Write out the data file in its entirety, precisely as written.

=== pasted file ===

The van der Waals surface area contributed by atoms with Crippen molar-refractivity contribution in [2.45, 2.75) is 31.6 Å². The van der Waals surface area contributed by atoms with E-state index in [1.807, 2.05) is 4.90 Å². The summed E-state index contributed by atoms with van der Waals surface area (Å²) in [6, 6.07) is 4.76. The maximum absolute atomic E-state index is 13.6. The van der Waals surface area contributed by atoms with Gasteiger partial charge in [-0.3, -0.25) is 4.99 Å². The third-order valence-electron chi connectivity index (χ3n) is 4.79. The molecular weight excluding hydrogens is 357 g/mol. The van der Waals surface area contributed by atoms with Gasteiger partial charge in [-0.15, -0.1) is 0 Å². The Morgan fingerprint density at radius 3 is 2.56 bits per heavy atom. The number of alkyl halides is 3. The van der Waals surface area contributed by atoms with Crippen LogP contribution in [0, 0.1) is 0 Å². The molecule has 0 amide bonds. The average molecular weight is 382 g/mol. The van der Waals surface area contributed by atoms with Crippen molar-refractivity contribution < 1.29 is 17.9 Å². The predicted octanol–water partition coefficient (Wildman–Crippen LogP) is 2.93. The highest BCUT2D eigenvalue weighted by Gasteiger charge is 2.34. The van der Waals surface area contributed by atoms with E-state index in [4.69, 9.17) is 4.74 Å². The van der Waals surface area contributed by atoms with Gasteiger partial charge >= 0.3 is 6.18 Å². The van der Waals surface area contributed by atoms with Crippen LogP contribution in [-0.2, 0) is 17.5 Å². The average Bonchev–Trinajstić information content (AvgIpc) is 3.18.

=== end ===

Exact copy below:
The van der Waals surface area contributed by atoms with Crippen molar-refractivity contribution in [2.45, 2.75) is 31.6 Å². The van der Waals surface area contributed by atoms with E-state index in [1.807, 2.05) is 4.90 Å². The summed E-state index contributed by atoms with van der Waals surface area (Å²) in [6, 6.07) is 4.76. The maximum absolute atomic E-state index is 13.6. The van der Waals surface area contributed by atoms with Gasteiger partial charge in [-0.3, -0.25) is 4.99 Å². The third-order valence-electron chi connectivity index (χ3n) is 4.79. The molecular weight excluding hydrogens is 357 g/mol. The van der Waals surface area contributed by atoms with Gasteiger partial charge in [-0.15, -0.1) is 0 Å². The Morgan fingerprint density at radius 3 is 2.56 bits per heavy atom. The number of alkyl halides is 3. The van der Waals surface area contributed by atoms with Crippen LogP contribution in [0, 0.1) is 0 Å². The molecule has 0 amide bonds. The average molecular weight is 382 g/mol. The van der Waals surface area contributed by atoms with Crippen molar-refractivity contribution < 1.29 is 17.9 Å². The predicted octanol–water partition coefficient (Wildman–Crippen LogP) is 2.93. The highest BCUT2D eigenvalue weighted by Gasteiger charge is 2.34. The van der Waals surface area contributed by atoms with E-state index in [4.69, 9.17) is 4.74 Å². The van der Waals surface area contributed by atoms with Gasteiger partial charge >= 0.3 is 6.18 Å². The van der Waals surface area contributed by atoms with Crippen LogP contribution in [-0.2, 0) is 17.5 Å². The average Bonchev–Trinajstić information content (AvgIpc) is 3.18.